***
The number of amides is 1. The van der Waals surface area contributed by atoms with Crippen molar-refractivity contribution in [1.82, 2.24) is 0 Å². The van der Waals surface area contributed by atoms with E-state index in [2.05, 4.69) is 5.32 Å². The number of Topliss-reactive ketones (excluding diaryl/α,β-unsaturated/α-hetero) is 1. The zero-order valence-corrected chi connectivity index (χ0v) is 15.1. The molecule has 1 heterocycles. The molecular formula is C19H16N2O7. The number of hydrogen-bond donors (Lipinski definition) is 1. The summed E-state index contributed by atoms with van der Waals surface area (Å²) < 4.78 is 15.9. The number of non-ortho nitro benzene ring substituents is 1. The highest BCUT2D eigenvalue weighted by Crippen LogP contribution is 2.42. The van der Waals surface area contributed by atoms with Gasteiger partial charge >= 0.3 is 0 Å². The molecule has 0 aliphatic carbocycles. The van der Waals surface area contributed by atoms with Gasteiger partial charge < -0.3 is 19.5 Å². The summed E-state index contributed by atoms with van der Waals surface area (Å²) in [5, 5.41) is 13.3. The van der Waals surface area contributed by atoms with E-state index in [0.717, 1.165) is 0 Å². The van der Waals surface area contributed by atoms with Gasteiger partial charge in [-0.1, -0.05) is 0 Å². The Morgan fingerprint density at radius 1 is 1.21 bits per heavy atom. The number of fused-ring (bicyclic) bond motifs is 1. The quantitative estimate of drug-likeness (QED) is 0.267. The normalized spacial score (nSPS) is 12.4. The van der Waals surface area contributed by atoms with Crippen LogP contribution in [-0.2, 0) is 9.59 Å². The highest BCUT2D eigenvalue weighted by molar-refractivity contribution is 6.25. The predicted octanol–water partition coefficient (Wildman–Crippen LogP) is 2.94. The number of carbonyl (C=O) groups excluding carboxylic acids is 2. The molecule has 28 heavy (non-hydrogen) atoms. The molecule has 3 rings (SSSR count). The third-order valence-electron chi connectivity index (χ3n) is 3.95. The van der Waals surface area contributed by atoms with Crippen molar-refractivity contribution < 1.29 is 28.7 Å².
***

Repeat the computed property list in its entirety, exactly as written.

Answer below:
The number of amides is 1. The van der Waals surface area contributed by atoms with Crippen molar-refractivity contribution in [1.82, 2.24) is 0 Å². The van der Waals surface area contributed by atoms with E-state index in [2.05, 4.69) is 5.32 Å². The number of Topliss-reactive ketones (excluding diaryl/α,β-unsaturated/α-hetero) is 1. The zero-order valence-corrected chi connectivity index (χ0v) is 15.1. The molecule has 1 heterocycles. The molecular formula is C19H16N2O7. The number of hydrogen-bond donors (Lipinski definition) is 1. The summed E-state index contributed by atoms with van der Waals surface area (Å²) < 4.78 is 15.9. The number of non-ortho nitro benzene ring substituents is 1. The highest BCUT2D eigenvalue weighted by Crippen LogP contribution is 2.42. The van der Waals surface area contributed by atoms with Gasteiger partial charge >= 0.3 is 0 Å². The molecule has 0 aliphatic carbocycles. The van der Waals surface area contributed by atoms with Gasteiger partial charge < -0.3 is 19.5 Å². The summed E-state index contributed by atoms with van der Waals surface area (Å²) in [5, 5.41) is 13.3. The van der Waals surface area contributed by atoms with E-state index in [0.717, 1.165) is 0 Å². The van der Waals surface area contributed by atoms with Gasteiger partial charge in [-0.1, -0.05) is 0 Å². The Morgan fingerprint density at radius 1 is 1.21 bits per heavy atom. The number of fused-ring (bicyclic) bond motifs is 1. The quantitative estimate of drug-likeness (QED) is 0.267. The normalized spacial score (nSPS) is 12.4. The van der Waals surface area contributed by atoms with Crippen LogP contribution in [-0.2, 0) is 9.59 Å². The highest BCUT2D eigenvalue weighted by molar-refractivity contribution is 6.25. The predicted octanol–water partition coefficient (Wildman–Crippen LogP) is 2.94. The number of carbonyl (C=O) groups excluding carboxylic acids is 2. The molecule has 28 heavy (non-hydrogen) atoms. The molecule has 3 rings (SSSR count). The third-order valence-electron chi connectivity index (χ3n) is 3.95. The van der Waals surface area contributed by atoms with Crippen molar-refractivity contribution < 1.29 is 28.7 Å².